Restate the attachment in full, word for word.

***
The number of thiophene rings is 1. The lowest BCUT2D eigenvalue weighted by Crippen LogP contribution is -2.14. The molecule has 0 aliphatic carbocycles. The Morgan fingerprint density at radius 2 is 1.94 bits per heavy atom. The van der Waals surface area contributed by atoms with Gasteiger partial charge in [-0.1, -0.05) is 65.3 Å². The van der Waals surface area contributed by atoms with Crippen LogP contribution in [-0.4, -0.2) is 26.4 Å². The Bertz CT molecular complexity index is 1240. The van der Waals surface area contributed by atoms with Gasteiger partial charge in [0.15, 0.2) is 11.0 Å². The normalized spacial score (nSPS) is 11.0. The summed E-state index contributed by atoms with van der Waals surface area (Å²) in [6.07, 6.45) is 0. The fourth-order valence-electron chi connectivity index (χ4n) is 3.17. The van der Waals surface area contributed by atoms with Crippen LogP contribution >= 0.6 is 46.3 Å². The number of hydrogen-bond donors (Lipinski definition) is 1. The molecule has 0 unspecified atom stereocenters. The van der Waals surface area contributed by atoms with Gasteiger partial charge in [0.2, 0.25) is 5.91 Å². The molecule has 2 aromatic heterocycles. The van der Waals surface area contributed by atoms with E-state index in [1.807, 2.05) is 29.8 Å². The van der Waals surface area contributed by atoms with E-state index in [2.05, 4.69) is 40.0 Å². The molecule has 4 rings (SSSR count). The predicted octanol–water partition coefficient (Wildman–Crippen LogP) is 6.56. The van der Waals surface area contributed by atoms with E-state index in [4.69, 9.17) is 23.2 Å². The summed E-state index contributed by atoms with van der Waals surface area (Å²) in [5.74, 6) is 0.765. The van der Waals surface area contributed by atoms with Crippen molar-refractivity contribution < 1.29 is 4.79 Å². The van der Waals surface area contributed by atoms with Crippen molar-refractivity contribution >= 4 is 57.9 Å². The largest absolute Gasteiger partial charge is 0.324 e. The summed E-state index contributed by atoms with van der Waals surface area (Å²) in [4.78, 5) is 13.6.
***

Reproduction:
The number of thiophene rings is 1. The lowest BCUT2D eigenvalue weighted by Crippen LogP contribution is -2.14. The molecule has 0 aliphatic carbocycles. The Morgan fingerprint density at radius 2 is 1.94 bits per heavy atom. The van der Waals surface area contributed by atoms with Gasteiger partial charge in [-0.1, -0.05) is 65.3 Å². The van der Waals surface area contributed by atoms with Crippen LogP contribution in [-0.4, -0.2) is 26.4 Å². The Bertz CT molecular complexity index is 1240. The van der Waals surface area contributed by atoms with Gasteiger partial charge in [0.15, 0.2) is 11.0 Å². The normalized spacial score (nSPS) is 11.0. The summed E-state index contributed by atoms with van der Waals surface area (Å²) in [6.07, 6.45) is 0. The fourth-order valence-electron chi connectivity index (χ4n) is 3.17. The van der Waals surface area contributed by atoms with Crippen LogP contribution >= 0.6 is 46.3 Å². The number of hydrogen-bond donors (Lipinski definition) is 1. The molecule has 0 unspecified atom stereocenters. The van der Waals surface area contributed by atoms with Gasteiger partial charge in [0.2, 0.25) is 5.91 Å². The molecule has 2 aromatic heterocycles. The van der Waals surface area contributed by atoms with E-state index in [1.807, 2.05) is 29.8 Å². The van der Waals surface area contributed by atoms with E-state index in [2.05, 4.69) is 40.0 Å². The molecule has 4 rings (SSSR count). The predicted octanol–water partition coefficient (Wildman–Crippen LogP) is 6.56. The van der Waals surface area contributed by atoms with E-state index in [4.69, 9.17) is 23.2 Å². The summed E-state index contributed by atoms with van der Waals surface area (Å²) in [5.74, 6) is 0.765. The van der Waals surface area contributed by atoms with Crippen molar-refractivity contribution < 1.29 is 4.79 Å². The van der Waals surface area contributed by atoms with Crippen molar-refractivity contribution >= 4 is 57.9 Å². The largest absolute Gasteiger partial charge is 0.324 e. The summed E-state index contributed by atoms with van der Waals surface area (Å²) in [4.78, 5) is 13.6.